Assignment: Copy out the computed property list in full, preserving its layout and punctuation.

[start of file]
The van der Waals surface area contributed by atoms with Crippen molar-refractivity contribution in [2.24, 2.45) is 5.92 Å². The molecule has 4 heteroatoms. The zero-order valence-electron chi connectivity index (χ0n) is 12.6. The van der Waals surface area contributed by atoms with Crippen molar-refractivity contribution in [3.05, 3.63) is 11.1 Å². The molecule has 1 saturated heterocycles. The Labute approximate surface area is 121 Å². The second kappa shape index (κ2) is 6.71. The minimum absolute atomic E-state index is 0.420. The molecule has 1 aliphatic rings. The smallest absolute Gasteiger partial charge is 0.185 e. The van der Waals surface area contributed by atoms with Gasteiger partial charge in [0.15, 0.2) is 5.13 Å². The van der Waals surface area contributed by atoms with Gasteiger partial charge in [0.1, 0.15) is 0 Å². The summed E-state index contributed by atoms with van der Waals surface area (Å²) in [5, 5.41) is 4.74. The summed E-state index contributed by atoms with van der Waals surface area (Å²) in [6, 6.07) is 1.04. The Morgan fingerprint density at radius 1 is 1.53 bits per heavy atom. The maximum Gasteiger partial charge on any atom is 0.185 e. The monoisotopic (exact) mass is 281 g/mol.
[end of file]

The van der Waals surface area contributed by atoms with Crippen molar-refractivity contribution in [2.24, 2.45) is 5.92 Å². The molecule has 4 heteroatoms. The zero-order valence-electron chi connectivity index (χ0n) is 12.6. The van der Waals surface area contributed by atoms with Crippen molar-refractivity contribution in [3.05, 3.63) is 11.1 Å². The molecule has 1 saturated heterocycles. The Labute approximate surface area is 121 Å². The second kappa shape index (κ2) is 6.71. The minimum absolute atomic E-state index is 0.420. The molecule has 1 aliphatic rings. The smallest absolute Gasteiger partial charge is 0.185 e. The van der Waals surface area contributed by atoms with Gasteiger partial charge in [0.15, 0.2) is 5.13 Å². The van der Waals surface area contributed by atoms with Gasteiger partial charge in [0.1, 0.15) is 0 Å². The summed E-state index contributed by atoms with van der Waals surface area (Å²) in [5, 5.41) is 4.74. The summed E-state index contributed by atoms with van der Waals surface area (Å²) in [6, 6.07) is 1.04. The Morgan fingerprint density at radius 1 is 1.53 bits per heavy atom. The maximum Gasteiger partial charge on any atom is 0.185 e. The monoisotopic (exact) mass is 281 g/mol.